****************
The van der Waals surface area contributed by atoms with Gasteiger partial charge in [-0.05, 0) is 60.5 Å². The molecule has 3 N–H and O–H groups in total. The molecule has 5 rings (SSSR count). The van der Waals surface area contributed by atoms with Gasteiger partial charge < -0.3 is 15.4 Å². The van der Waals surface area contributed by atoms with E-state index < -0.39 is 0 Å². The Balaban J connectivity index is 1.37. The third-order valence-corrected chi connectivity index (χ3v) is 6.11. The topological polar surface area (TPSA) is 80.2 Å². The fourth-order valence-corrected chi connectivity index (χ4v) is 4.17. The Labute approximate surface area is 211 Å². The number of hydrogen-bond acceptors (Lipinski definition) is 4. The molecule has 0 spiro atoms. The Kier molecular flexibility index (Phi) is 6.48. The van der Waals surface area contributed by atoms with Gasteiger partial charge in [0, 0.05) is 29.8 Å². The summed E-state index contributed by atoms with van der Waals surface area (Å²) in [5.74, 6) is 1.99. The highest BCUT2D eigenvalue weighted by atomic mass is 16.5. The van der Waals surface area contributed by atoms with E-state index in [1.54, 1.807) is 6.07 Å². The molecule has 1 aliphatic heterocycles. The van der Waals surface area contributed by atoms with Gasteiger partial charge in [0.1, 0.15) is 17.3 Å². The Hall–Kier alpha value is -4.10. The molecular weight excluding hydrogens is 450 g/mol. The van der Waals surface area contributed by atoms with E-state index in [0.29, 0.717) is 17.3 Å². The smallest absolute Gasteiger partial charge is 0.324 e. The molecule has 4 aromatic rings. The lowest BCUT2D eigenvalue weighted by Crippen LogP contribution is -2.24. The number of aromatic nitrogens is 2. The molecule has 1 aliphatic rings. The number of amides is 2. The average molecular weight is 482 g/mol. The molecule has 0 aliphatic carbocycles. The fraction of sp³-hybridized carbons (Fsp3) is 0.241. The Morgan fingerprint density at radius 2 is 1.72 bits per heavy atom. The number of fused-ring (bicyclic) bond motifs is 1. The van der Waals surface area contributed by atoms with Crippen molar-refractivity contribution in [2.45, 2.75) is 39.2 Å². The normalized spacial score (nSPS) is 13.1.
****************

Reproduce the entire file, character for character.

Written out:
The van der Waals surface area contributed by atoms with Gasteiger partial charge in [-0.05, 0) is 60.5 Å². The molecule has 3 N–H and O–H groups in total. The molecule has 5 rings (SSSR count). The van der Waals surface area contributed by atoms with Gasteiger partial charge < -0.3 is 15.4 Å². The van der Waals surface area contributed by atoms with E-state index < -0.39 is 0 Å². The Balaban J connectivity index is 1.37. The third-order valence-corrected chi connectivity index (χ3v) is 6.11. The topological polar surface area (TPSA) is 80.2 Å². The fourth-order valence-corrected chi connectivity index (χ4v) is 4.17. The Labute approximate surface area is 211 Å². The number of hydrogen-bond acceptors (Lipinski definition) is 4. The molecule has 0 spiro atoms. The Kier molecular flexibility index (Phi) is 6.48. The van der Waals surface area contributed by atoms with Gasteiger partial charge in [0, 0.05) is 29.8 Å². The summed E-state index contributed by atoms with van der Waals surface area (Å²) in [5.74, 6) is 1.99. The highest BCUT2D eigenvalue weighted by atomic mass is 16.5. The van der Waals surface area contributed by atoms with E-state index in [1.54, 1.807) is 6.07 Å². The molecule has 1 aliphatic heterocycles. The van der Waals surface area contributed by atoms with Gasteiger partial charge in [0.1, 0.15) is 17.3 Å². The Hall–Kier alpha value is -4.10. The molecular weight excluding hydrogens is 450 g/mol. The van der Waals surface area contributed by atoms with E-state index in [0.29, 0.717) is 17.3 Å². The smallest absolute Gasteiger partial charge is 0.324 e. The molecule has 4 aromatic rings. The lowest BCUT2D eigenvalue weighted by Crippen LogP contribution is -2.24. The number of aromatic nitrogens is 2. The molecule has 1 aliphatic rings. The number of amides is 2. The average molecular weight is 482 g/mol. The molecule has 0 aliphatic carbocycles. The fraction of sp³-hybridized carbons (Fsp3) is 0.241. The Morgan fingerprint density at radius 2 is 1.72 bits per heavy atom. The number of fused-ring (bicyclic) bond motifs is 1. The van der Waals surface area contributed by atoms with Crippen molar-refractivity contribution in [2.45, 2.75) is 39.2 Å². The normalized spacial score (nSPS) is 13.1.